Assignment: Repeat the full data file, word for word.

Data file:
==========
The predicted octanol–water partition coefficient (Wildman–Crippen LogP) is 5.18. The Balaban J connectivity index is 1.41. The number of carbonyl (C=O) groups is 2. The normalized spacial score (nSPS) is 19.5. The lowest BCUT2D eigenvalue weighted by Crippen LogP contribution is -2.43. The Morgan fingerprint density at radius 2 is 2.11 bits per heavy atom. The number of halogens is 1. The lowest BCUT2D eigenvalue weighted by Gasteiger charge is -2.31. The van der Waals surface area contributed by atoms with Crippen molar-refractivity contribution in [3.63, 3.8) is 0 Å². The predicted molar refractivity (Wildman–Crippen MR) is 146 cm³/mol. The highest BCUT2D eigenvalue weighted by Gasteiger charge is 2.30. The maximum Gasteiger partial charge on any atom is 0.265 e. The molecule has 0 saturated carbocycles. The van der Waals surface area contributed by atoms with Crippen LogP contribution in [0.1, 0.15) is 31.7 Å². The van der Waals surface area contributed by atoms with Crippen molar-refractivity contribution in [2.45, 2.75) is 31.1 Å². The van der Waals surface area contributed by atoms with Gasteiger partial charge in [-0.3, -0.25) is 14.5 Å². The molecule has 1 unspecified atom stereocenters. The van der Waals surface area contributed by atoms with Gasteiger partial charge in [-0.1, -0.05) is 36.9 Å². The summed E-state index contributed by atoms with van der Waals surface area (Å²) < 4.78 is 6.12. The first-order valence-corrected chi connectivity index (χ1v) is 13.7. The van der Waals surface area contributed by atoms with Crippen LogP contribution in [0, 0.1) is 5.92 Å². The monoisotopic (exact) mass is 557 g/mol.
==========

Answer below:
The predicted octanol–water partition coefficient (Wildman–Crippen LogP) is 5.18. The Balaban J connectivity index is 1.41. The number of carbonyl (C=O) groups is 2. The normalized spacial score (nSPS) is 19.5. The lowest BCUT2D eigenvalue weighted by Crippen LogP contribution is -2.43. The Morgan fingerprint density at radius 2 is 2.11 bits per heavy atom. The number of halogens is 1. The lowest BCUT2D eigenvalue weighted by Gasteiger charge is -2.31. The van der Waals surface area contributed by atoms with Crippen molar-refractivity contribution in [3.63, 3.8) is 0 Å². The predicted molar refractivity (Wildman–Crippen MR) is 146 cm³/mol. The highest BCUT2D eigenvalue weighted by Gasteiger charge is 2.30. The maximum Gasteiger partial charge on any atom is 0.265 e. The molecule has 0 saturated carbocycles. The van der Waals surface area contributed by atoms with Crippen LogP contribution in [0.1, 0.15) is 31.7 Å². The van der Waals surface area contributed by atoms with Crippen molar-refractivity contribution in [2.45, 2.75) is 31.1 Å². The van der Waals surface area contributed by atoms with Gasteiger partial charge in [-0.3, -0.25) is 14.5 Å². The molecule has 1 unspecified atom stereocenters. The van der Waals surface area contributed by atoms with Gasteiger partial charge in [-0.1, -0.05) is 36.9 Å². The summed E-state index contributed by atoms with van der Waals surface area (Å²) < 4.78 is 6.12. The first-order valence-corrected chi connectivity index (χ1v) is 13.7. The van der Waals surface area contributed by atoms with Crippen LogP contribution in [0, 0.1) is 5.92 Å². The monoisotopic (exact) mass is 557 g/mol.